Three Yaddo Poets Dispel False Prophesies

June 16, 2020

A moment of stillness, a zing of recognition, a window opened on the soul— these are among the rewards of poetry, each of them sorely needed right now. Join us here for an occasional Yaddo series, curated by Soren Stockman.

M. Nzadi Keita Photo: Ryan Collerd

“A in the morning dirt” by M. Nzadi Keita


Keita’s persona poem in the voice of Anna Murray Douglass rings with the authority of Genesis, beginning “my mark / starts the chain / leading all words from crawl,” in reference to her crucial aid in facilitating Fredrick Douglass’s escape from slavery in 1838. Detailing the transcendence of literacy she herself was denied, “A” aligns her acts with “that young man in Bethlehem who / turns storm into hammers . . . seeds / and a world on his tongue.” Keita honors Anna Murray Douglass’s indelible voice in the chorus of Black liberation, “like that Miss Tubman . . . going at the front with God in a thimble.” — SS

Amber Flora Thomas Photo:

“Shed” by Amber Flora Thomas

Copyright © 2013 Amber Flora Thomas. “Shed” originally appeared in Callaloo, Vol. 36, No. 2. Used with permission of the author.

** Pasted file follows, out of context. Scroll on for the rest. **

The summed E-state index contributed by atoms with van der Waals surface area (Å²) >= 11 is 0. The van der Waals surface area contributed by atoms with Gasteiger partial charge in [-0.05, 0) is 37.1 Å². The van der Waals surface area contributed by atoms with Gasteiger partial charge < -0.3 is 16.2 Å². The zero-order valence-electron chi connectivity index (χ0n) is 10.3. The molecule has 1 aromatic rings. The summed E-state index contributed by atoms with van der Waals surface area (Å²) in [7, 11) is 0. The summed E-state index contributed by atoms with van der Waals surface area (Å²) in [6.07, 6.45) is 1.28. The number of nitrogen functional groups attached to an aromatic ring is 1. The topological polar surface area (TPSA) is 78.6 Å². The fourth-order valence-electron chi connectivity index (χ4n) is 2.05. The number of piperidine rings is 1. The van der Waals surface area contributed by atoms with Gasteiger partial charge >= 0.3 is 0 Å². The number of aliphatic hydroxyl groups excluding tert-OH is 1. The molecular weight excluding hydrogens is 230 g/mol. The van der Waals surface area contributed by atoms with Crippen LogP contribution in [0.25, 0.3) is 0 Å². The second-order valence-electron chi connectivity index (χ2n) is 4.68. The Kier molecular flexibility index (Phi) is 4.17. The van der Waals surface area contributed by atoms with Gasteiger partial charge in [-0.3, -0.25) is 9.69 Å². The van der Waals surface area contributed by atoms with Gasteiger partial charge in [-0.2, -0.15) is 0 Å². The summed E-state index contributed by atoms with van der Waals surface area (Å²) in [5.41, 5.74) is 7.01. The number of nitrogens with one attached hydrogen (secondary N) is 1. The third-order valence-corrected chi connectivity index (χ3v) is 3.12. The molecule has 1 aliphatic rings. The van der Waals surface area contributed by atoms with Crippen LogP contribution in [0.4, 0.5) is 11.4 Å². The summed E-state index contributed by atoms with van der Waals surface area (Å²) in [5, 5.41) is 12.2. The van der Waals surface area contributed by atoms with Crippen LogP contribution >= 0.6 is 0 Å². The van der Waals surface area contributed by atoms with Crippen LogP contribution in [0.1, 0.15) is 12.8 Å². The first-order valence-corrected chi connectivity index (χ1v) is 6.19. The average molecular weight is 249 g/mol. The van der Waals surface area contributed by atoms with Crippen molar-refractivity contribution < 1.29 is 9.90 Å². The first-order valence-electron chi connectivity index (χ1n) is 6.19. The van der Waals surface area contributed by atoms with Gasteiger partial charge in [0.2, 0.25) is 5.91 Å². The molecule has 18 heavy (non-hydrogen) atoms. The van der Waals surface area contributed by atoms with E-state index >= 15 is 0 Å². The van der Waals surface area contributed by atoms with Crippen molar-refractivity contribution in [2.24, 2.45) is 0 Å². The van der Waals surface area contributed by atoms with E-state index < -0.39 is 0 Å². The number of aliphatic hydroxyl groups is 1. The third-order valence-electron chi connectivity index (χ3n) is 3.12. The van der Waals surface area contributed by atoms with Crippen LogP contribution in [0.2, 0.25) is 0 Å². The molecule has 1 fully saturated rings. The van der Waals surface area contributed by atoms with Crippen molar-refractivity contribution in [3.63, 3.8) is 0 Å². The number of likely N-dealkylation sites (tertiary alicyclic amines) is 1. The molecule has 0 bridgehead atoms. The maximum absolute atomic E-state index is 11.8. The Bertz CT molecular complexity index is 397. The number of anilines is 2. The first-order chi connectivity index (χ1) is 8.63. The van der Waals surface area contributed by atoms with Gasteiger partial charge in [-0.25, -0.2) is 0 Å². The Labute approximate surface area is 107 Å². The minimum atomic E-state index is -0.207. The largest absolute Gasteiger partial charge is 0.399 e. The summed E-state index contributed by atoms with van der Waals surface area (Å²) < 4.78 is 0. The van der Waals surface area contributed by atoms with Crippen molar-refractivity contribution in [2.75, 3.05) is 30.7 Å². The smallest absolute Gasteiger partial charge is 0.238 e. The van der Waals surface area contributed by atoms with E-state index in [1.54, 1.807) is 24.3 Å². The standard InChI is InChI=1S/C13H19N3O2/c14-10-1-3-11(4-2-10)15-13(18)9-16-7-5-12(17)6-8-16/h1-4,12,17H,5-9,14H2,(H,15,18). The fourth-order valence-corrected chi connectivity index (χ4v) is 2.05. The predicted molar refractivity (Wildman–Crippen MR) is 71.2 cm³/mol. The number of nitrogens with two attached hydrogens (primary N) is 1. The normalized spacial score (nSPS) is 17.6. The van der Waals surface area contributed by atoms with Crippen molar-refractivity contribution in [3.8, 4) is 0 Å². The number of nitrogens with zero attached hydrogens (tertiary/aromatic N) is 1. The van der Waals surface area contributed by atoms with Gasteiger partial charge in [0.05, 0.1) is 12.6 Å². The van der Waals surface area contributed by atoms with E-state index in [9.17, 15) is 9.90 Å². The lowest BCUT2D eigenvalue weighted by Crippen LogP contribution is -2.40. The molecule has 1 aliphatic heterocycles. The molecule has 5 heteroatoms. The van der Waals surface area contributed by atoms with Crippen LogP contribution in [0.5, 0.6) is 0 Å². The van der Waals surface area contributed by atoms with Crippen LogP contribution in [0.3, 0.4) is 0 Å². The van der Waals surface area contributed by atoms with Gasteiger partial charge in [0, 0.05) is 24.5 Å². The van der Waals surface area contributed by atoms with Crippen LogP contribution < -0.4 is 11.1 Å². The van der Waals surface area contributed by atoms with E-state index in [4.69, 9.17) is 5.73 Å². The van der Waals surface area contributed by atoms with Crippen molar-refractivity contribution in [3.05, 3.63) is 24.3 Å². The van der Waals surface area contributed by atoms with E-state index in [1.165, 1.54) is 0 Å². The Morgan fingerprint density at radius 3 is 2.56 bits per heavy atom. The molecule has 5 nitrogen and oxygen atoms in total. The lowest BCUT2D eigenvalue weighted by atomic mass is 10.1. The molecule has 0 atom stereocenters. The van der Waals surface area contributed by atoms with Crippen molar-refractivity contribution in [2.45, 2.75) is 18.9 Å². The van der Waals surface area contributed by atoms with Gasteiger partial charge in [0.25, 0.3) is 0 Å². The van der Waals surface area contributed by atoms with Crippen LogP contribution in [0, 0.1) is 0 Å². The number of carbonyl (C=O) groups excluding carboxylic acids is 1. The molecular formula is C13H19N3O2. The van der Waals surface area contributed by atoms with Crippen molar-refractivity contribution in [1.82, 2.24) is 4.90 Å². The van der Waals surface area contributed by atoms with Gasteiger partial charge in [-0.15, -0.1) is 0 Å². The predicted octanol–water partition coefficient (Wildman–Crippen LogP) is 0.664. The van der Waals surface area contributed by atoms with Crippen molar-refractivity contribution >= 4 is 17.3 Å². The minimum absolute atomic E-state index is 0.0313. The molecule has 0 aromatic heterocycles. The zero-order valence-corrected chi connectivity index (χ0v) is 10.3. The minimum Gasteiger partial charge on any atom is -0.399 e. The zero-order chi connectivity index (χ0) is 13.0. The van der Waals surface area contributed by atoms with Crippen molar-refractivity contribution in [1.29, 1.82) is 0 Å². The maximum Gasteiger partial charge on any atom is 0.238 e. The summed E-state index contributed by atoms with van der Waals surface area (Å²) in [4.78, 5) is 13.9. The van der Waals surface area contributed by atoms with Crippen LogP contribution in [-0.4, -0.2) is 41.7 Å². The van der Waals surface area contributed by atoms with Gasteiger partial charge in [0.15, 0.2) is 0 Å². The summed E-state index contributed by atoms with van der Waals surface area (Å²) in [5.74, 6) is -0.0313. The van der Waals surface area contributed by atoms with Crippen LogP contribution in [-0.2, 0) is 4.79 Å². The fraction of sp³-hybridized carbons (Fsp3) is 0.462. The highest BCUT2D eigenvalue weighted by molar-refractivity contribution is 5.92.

Implicit in Thomas’s visceral atmosphere is the aftermath of an almighty collapse: “She is not afraid of gods. She leaves her skin,” and the ensuing quiet, “an atrium from scalding noon. She treats the dark like a cathedral.” All divinity here caters to the soul, which has survived cruelty cloaked in religion, “the heart working / under every scale to outgrow a fortified spiral . . . No gods are left.” Having persevered against an omnipotent foe, Thomas resolutely imagines the next great work of cleaning up after gods run amok with wrath, and presents the unflinching command: “Dig your brooms into corners.” — SS

Ruth Ellen Kocher Photo: Patricia Colleen Murphy

“We May No Longer Consider the End” by Ruth Ellen Kocher

Copyright © 2018 by Ruth Ellen Kocher. Originally published in Poem-a-Day on October 19, 2018, by the Academy of American Poets.

Kocher’s speaker pinpoints the crumbling facade of an imagined innocence, noting “the time of birds died . . . Hope was pro-forma then,” and recounts her upbringing equipping her to persist within the far more deadly reality: “My father . . . gave me my first knife . . . He showed me the proper kind of fist and the sweet spot on the jaw.” Her memory frames the immediate danger she faced as a child, the implacable vulnerability of which no guardian can protect against. “There were probably birds on the long walk home but I don’t / remember them because pastoral is not meant for someone / with a fist in each pocket waiting for a reason.” — SS